the god of love asleep,, attended by Cupids, RECITATIVE,

some playing with his bow, others sharpening Os fam'd Arcadia's flowery plains,

his arrows, &c. On each side the bower, walks The gay Pastora once was heard to sing ;

of cypress trees, and fountains playing; a disa Close by a fountain's crystal spring,

tant landscape terminates the prospect. She warbled out her merry strains.

Verse for a shepherdess, with flutes.
Shepherds, would you hope to please us,

See the mighty power of love,
You must every humour try;

Sleeping in a Cyprian grore!
Sometimes flatter, sometimes teaze us,

Nymphs and shepherds, gently shed

Spices round his sacred head;
Often laugh, and sometimes cry.
Shepherds, would you hope to please us,

On his lovely body shower
You must every humour try.

Leaves of roses, virgin lilies,
Soft denials

Cowslips, violets, daffodilies,
Are but trials,

And with garlands dress the bower.
You must follow when we fly.

Rittornel of flutes. After which Cupid rises, and Shepherds, would you hope to please us,

sings, with his bow drawn.
You must every humour try.

Yield to the god of soft desires!
RECITATIVE.
Damon, who long ador'd the sprightly maid,

Whose gentle influence inspires
Yet never durst his love relate,

Every creature

Throughout nature
Resolv'd at last to try his fate;
He sigh'd !-she smild! He kneeld and pray'd! |

With sprightly joys and genial fires,
She frown'd;-he rose, and walk'd away,

Chorus of the shepherds and nymphs,
But, soon returning, look'd mors gay,
And sung and danc'd, and on his pipe a cheerful

Hail, thou potent deity!

Every creature
echo play'd.

Throughout nature. .
AIR. WITH AN ECHO OF FLUTES.

Owns thy power as well as we.
Pastora fled to a shady grove;
Damon view'd her,

Enter Hymen in a saffron-coloured robe, a chaplet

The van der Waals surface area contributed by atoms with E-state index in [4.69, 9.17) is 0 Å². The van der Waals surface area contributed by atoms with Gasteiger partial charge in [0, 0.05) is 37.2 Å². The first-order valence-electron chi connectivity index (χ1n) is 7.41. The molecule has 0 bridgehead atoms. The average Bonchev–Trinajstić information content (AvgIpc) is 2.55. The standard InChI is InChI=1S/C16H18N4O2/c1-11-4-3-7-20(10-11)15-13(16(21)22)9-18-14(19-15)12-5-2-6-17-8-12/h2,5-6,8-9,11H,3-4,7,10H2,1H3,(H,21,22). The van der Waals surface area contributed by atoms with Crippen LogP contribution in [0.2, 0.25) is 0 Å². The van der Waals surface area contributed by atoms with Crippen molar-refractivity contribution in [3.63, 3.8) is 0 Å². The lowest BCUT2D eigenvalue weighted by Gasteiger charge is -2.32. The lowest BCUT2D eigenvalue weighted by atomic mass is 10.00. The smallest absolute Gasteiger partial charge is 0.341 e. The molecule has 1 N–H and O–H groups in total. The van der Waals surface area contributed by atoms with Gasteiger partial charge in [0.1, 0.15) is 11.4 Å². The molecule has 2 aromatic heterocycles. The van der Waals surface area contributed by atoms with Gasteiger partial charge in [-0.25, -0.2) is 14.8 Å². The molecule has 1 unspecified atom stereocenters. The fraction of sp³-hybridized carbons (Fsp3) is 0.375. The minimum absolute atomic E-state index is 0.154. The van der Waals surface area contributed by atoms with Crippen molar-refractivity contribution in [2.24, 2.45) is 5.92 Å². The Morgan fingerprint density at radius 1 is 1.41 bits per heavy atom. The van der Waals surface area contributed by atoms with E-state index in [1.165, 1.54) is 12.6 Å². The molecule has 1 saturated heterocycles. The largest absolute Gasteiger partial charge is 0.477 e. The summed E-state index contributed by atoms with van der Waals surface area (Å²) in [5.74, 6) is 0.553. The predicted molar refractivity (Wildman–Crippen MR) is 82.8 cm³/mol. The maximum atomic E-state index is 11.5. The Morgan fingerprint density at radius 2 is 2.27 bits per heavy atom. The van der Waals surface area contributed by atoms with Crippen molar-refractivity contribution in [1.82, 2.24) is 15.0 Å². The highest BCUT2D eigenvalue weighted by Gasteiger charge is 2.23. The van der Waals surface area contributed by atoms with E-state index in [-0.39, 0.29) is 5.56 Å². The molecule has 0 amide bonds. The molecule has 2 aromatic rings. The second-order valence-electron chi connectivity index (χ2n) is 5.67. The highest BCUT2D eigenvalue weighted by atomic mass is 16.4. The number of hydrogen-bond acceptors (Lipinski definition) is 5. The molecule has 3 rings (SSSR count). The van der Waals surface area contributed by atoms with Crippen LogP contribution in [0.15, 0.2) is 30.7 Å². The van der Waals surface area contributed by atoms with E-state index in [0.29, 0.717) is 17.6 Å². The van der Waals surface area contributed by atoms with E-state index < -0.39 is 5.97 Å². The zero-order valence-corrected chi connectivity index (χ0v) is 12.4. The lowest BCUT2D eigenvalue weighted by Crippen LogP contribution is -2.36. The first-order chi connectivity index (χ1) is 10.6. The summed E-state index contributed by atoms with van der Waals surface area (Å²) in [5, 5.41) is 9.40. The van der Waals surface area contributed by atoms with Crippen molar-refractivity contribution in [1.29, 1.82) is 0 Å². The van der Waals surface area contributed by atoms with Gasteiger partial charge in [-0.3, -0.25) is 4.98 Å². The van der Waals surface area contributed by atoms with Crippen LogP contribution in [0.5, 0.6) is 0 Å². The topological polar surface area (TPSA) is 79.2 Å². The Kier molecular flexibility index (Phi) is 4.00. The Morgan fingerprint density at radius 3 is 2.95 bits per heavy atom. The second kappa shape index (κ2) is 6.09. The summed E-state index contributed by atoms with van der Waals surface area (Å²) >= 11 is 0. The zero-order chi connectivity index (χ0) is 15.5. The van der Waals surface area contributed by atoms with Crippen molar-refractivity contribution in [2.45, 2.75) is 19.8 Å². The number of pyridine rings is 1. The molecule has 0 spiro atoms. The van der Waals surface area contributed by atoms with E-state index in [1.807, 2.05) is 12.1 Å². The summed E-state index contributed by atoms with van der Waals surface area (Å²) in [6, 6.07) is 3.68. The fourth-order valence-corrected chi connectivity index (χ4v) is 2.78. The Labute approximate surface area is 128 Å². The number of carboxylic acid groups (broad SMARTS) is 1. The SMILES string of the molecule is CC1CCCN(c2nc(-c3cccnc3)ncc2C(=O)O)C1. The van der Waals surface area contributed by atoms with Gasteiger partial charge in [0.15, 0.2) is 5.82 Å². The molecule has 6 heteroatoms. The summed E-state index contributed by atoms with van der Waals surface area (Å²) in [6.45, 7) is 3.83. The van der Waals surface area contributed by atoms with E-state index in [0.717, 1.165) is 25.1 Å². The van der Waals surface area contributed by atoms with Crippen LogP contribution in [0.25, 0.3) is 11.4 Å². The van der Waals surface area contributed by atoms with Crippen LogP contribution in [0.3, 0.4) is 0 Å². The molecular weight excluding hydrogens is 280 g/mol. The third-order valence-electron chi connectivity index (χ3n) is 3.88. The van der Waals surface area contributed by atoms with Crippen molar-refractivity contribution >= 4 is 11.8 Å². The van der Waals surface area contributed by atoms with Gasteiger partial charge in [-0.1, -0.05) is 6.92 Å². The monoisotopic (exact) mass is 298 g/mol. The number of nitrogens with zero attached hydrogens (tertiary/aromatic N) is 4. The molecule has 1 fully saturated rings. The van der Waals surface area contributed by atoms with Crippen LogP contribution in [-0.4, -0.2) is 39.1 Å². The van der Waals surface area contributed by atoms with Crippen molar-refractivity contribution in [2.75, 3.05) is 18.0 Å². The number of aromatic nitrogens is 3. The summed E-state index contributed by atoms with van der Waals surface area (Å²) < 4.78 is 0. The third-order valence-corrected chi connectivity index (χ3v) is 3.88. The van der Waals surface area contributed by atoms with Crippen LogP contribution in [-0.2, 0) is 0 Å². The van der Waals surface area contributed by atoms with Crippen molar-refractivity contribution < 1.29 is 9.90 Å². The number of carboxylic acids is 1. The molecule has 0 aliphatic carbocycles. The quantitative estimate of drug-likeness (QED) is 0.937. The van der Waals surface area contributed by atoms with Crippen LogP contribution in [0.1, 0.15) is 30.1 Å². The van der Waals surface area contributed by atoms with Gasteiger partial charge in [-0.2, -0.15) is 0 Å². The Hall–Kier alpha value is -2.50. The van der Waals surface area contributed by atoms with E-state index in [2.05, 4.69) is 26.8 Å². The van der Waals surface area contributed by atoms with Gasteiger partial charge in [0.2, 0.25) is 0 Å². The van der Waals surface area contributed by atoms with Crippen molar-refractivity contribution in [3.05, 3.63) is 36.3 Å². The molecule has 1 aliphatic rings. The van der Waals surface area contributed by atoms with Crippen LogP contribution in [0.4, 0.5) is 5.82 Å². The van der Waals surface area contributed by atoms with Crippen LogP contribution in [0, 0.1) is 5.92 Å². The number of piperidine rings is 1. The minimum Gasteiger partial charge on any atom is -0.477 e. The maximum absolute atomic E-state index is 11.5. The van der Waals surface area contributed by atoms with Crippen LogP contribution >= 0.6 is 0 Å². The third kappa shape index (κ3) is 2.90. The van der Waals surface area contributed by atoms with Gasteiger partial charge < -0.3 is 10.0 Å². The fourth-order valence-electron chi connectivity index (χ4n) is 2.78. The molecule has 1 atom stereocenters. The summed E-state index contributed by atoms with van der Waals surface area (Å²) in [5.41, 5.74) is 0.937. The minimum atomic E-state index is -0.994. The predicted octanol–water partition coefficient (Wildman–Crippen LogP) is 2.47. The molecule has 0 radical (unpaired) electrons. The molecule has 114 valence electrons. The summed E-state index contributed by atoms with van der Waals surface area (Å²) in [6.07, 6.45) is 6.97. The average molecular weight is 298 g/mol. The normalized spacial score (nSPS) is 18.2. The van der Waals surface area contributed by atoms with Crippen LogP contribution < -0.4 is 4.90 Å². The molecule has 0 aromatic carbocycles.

And pursu'd her;

of flowers on his head, and in his hand the Cupid laugh’d, and crown'd his love,

nuptial torch; attended by priests,

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This shining empress to array, When you present her all your train of Loves,

Your chariot, and your murmuring doves, Tell her she wants one charm to make the rest inore

Then, siniling, to th' harmonious beauty say:

AIR. To a lovely face and air, Let a tender heart be join'd. Love can make you doubly fair ; Music's sweeter when you're kind. To a lovely face and air, Let a tender heart be join'd.

HYMEN.
Behold a greater power than he,
Behold the marriage deity!

Chorus, by Hymen's attendants.
Behold the marriage deity!

CUPID, SMILING.
Behold the god of household strife,
That spoils the happy lover's life,
And turns a mistress to a wife!

HYMEX
Poolish and inconstant boy!
Thine's a transitory joy;
Sudden fits in Pleasure's ferer;
Hymen's blessings last for ever.

CUPID.
Ilymen's bondage lasts for ever;
Love's free pleasures failing never,

HYMEN,
Lore's stolen pleasures, insincere,
Purchas'd at a rate too dear,
Shame and sorrow will destroy,
If Hymnen license not the joy.

BOTH TOGETHER
Then let us join hands and unite.

Last Chorus of the shepherds and nymphs. Hoe happy, how happy, how happy are we, Where Cupid and Hymen in consort agree ! We'll rerel all day with sports and delight, And Hymen and Cupid shall govern the night.

A TRAGMEVT. In every age, to brighter honours born, Which loveliest nymphs and sweetest bards adorn, Beauty and Wit each other's aid require, And poets sing what once the fair inspire; The fair for ever thus her charms prolong, And live rewarded in the tuneful song. Thus Sacharissa shines in Waller's lays, And she, who rais'd his genius, shares his praise. Each does in each a mutual life infuse, Th’inspiring Beauty, the recording Muse.

CLAUDIANUS.

A CANTATA.

SET BY MR. GALLIARD.

IN EPITHALAMIO HONORII ET MARIÆ. CUNCTATUR stupefacta Venus. Nunc ora puellæ, Nunc flaram niveo miratur vertice matrem. Hæc modo crescenti, plenæ par altera lunæ:. Assurgit ceu fortè ininor sub matre virenti Laurus : & ingentes ramos, olinique futuras Promittit jam parva comas: vel tiore sub uno, Ceu geminæ Pastana rose per jugera regnant. Hæc largo matura die, saturataque vernis Roribus, indulget spatio: latet altera nodo, Nec teneriş audet foliis adınittere soles.

TRANSLATED.

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RECITATIVE.
Vexus! the throne of beauty now resign!

Behold on Earth a conquering fair,
Who more deserves Love's crown to wear!
Not thy own star so bright in Heaven does shine.
Ask of thy son her name, who with his dart
Has deeply gravd it in my heart;
Or ask the god of tuneful sound,

Who sings it to his lyre,

And does this maid inspire
With his own art, to give a surer wound,

AIR,
Hark! the groves her songs repeat;
Echo lurks in hollow springs,